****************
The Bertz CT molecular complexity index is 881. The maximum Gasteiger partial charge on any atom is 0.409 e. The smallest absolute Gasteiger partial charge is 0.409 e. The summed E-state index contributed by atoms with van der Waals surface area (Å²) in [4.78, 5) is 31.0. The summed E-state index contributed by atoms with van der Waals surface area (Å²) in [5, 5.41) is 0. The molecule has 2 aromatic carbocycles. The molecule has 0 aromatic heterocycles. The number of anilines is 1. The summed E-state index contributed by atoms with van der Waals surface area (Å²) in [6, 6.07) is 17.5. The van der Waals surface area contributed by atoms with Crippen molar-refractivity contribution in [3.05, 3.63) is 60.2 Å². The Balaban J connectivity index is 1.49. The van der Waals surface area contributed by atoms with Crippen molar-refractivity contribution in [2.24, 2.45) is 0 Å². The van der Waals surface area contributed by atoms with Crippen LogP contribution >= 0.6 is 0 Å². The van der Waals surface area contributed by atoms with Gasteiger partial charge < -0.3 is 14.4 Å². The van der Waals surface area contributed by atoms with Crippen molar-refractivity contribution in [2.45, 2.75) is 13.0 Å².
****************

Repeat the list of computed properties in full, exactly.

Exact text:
The Bertz CT molecular complexity index is 881. The maximum Gasteiger partial charge on any atom is 0.409 e. The smallest absolute Gasteiger partial charge is 0.409 e. The summed E-state index contributed by atoms with van der Waals surface area (Å²) in [4.78, 5) is 31.0. The summed E-state index contributed by atoms with van der Waals surface area (Å²) in [5, 5.41) is 0. The molecule has 2 aromatic carbocycles. The molecule has 0 aromatic heterocycles. The number of anilines is 1. The summed E-state index contributed by atoms with van der Waals surface area (Å²) in [6, 6.07) is 17.5. The van der Waals surface area contributed by atoms with Crippen molar-refractivity contribution in [3.05, 3.63) is 60.2 Å². The Balaban J connectivity index is 1.49. The van der Waals surface area contributed by atoms with Crippen molar-refractivity contribution in [2.24, 2.45) is 0 Å². The van der Waals surface area contributed by atoms with Crippen LogP contribution >= 0.6 is 0 Å². The van der Waals surface area contributed by atoms with Gasteiger partial charge < -0.3 is 14.4 Å². The van der Waals surface area contributed by atoms with Crippen molar-refractivity contribution in [2.45, 2.75) is 13.0 Å².